- North America Remains a Relative Bright Spot
- Initial Public Offerings to Drop more than 20% in Value
- Transactions Activity to Pick up Again in 2021 as Global Economy Rebounds
Global deal-making will experience a continued hangover in 2020 thanks to ongoing worldwide economic uncertainty and the risk of global recession, according to new report by Baker McKenzie. The report also reveals that the deal flow in North America is an outlier to the global trend, while technology, investor activism and private equity take center stage in pushing transactions forward next year.
The firm’s fifth annual Global Transactions Forecast, produced in conjunction with Oxford Economics, projects that merger and acquisition value will decline globally from $2.8 trillion in 2019 to $2.1 trillion in 2020. The report predicts a downward trend in IPO proceeds from an estimated $152 billion in 2019 to $116 billion, a 23% drop.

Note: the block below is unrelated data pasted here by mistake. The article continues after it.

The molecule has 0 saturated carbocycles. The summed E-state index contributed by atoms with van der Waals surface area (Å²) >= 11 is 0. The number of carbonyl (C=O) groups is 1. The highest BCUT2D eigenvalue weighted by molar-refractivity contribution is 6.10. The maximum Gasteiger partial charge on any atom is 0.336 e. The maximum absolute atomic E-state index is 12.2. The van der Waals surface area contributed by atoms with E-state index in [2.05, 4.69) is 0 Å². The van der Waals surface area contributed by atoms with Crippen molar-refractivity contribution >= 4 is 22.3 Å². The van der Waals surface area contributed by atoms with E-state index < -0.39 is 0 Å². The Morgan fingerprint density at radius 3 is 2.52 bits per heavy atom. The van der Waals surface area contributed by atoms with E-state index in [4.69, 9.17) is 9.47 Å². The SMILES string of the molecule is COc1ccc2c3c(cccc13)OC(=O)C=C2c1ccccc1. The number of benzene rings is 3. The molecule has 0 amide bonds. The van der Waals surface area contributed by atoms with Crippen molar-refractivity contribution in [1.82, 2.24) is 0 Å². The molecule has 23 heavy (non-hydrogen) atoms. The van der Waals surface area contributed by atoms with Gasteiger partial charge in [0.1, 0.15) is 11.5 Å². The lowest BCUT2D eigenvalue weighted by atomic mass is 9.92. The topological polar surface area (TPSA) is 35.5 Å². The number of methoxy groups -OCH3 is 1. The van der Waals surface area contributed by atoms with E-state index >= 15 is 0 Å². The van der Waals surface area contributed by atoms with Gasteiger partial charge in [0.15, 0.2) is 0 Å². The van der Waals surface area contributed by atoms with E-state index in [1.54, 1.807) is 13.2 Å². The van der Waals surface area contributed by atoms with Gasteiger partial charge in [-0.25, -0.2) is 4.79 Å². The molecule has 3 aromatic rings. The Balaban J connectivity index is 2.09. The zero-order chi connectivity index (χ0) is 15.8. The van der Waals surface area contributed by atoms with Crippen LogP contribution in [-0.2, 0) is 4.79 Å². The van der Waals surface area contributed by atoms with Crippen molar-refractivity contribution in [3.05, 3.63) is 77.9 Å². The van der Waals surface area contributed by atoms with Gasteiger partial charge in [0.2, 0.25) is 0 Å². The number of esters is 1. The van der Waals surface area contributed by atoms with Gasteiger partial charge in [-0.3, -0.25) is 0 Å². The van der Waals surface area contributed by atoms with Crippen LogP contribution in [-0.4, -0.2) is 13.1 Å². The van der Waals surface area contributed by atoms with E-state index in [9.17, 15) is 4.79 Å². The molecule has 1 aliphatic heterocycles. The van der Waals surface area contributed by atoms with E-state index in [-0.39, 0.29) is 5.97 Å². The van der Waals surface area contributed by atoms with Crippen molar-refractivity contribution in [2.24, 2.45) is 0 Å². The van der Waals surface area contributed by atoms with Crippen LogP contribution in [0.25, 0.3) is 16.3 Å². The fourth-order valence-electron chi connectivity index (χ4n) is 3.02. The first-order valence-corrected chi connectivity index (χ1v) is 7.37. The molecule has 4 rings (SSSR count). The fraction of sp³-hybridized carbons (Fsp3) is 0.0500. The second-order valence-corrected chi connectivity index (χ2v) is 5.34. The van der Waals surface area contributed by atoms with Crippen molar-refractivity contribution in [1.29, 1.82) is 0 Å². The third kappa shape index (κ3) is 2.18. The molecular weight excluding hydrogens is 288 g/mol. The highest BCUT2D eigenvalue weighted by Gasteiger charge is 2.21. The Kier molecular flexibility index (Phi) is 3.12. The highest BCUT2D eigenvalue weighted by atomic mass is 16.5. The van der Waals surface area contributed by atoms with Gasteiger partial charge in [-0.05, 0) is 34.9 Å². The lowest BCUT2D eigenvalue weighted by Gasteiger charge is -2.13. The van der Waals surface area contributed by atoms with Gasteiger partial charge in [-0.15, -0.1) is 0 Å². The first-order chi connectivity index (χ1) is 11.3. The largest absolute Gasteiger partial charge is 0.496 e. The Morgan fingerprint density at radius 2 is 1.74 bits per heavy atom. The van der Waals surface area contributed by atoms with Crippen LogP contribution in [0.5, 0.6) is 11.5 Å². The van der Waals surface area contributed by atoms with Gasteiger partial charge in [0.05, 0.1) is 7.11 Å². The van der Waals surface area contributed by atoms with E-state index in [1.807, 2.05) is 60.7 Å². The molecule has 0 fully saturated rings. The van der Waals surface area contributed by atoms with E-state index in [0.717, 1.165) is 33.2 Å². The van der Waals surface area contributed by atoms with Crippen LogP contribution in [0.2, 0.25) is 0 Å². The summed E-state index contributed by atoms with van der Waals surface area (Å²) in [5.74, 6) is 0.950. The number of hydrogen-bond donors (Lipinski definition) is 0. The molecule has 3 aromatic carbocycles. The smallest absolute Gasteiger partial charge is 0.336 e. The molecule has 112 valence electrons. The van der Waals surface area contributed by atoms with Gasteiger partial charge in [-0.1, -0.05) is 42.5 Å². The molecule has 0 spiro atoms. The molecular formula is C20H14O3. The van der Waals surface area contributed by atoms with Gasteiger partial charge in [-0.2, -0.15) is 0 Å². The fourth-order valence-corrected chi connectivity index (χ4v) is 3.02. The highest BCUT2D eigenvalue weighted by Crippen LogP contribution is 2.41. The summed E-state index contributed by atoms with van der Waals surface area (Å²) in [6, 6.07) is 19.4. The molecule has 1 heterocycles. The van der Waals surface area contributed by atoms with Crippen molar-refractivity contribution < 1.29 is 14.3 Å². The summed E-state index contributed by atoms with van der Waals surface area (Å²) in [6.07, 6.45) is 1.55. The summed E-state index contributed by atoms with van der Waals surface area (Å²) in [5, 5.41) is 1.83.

Amid the global slowdown in the transactions pipeline, there are three main deal drivers for activity in the foreseeable future:
- Technological disruption: Across all sectors, companies will seek to acquire advanced digital capabilities that they cannot replicate in-house in order to remain competitive.
- Activist funds and stakeholder capitalism: Activist investors and a heightened emphasis on stakeholder capitalism will keep pressure on boards to re-structure and respond accordingly with strategic changes.
- Private equity ‘dry powder’: Private equity investors may seize upon the opportunities created by market volatility and keep transaction volumes afloat.
“Make no mistake — deals are getting done, but the current slowdown is inevitable considering the continuing uncertainty around trade and regulation,” said Ai Ai Wong, Chair of Baker McKenzie’s Global Transactional Group. “We know that around the world, there are many investors and companies with capital on the sidelines, waiting to move forward with domestic and cross-border deals.”